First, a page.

Extended mass layoffs reach high in fourth quarter 2008
February 17, 2009
Employers initiated 3,140 mass layoff events in the fourth quarter of 2008 that resulted in the separation of 508,859 workers from their jobs for at least 31 days. Extended mass layoff events and separations reached their highest levels in program history (with data available back to 1995).
The total number of layoff events in the fourth quarter 2008 was 1,326 higher than the same period a year earlier, and the number of associated separations increased by 207,267 over the year.
The construction and manufacturing industries experienced record highs in both the number of layoff events and separations for any quarter in program history.
Separations due to business demand reasons more than doubled over the year to 207,609, with those related specifically to slack work/insufficient demand more than tripling to 152,279. Forty-five percent of employers reporting an extended layoff in the fourth quarter of 2008 indicated they anticipated some recall of workers, the lowest fourth quarter proportion since 2001.
These data are from the Mass Layoff Statistics program. "Extended mass layoffs" last more than 30 days and involve 50 or more individuals from a single establishment filing initial claims for unemployment insurance during a consecutive 5-week period. Data for the fourth quarter of 2008 are preliminary. To learn more, see "Extended Mass Layoffs in the Fourth Quarter of 2008 and Annual Totals for 2008" (PDF) (HTML), news release USDL 09-0151.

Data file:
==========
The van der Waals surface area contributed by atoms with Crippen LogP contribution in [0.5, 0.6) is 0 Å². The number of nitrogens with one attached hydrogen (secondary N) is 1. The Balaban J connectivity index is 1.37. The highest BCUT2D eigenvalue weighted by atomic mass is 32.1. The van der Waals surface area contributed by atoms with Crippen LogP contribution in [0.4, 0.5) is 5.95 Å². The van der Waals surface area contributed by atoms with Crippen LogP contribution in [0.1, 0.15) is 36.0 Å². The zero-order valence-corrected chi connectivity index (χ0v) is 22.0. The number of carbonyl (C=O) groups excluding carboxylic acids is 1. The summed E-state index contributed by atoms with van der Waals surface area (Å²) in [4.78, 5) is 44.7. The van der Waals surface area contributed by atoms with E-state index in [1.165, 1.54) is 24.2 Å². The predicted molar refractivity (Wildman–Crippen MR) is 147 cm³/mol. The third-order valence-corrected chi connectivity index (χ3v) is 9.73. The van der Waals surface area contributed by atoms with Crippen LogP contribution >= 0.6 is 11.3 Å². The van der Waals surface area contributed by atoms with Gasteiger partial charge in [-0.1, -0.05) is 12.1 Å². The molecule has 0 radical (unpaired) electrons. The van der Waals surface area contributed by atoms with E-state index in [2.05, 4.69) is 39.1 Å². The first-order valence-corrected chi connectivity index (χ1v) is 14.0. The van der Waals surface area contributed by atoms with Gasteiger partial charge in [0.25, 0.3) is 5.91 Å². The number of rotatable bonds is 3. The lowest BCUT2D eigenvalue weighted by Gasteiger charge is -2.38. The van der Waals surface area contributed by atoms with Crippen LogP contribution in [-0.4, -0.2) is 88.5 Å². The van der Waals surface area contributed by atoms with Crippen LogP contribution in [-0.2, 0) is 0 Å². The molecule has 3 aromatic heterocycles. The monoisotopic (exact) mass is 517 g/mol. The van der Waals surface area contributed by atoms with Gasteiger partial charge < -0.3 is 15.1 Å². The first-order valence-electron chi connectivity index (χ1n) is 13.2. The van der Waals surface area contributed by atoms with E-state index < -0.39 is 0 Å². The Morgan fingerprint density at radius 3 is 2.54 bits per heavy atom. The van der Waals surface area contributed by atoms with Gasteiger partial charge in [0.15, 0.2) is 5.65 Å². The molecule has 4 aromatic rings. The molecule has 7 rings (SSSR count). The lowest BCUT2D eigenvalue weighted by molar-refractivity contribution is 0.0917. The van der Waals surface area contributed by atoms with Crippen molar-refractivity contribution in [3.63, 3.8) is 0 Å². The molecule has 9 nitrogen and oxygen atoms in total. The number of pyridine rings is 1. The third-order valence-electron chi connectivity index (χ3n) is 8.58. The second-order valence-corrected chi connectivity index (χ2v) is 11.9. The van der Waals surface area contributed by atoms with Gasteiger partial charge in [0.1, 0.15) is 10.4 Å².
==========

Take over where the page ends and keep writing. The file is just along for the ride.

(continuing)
Bureau of Labor Statistics, U.S. Department of Labor, The Economics Daily, Extended mass layoffs reach high in fourth quarter 2008 on the Internet at http://www.bls.gov/opub/ted/2009/feb/wk3/art01.htm (visited October 01, 2014).
Three recent editions of Spotlight on Statistics
Housing: before, during, and after the Great Recession
looks at consumer expenditures on household items, employment in residential construction, prices for household items, and injuries in occupations involved in building and maintaining our homes.
Women veterans in the labor force examines the demographic, employment, and unemployment characteristics of women veterans.
BLS Statistics by Occupation provides an overview of occupational employment and wages with an emphasis on STEM jobs and occupational data by typical entry-level education required.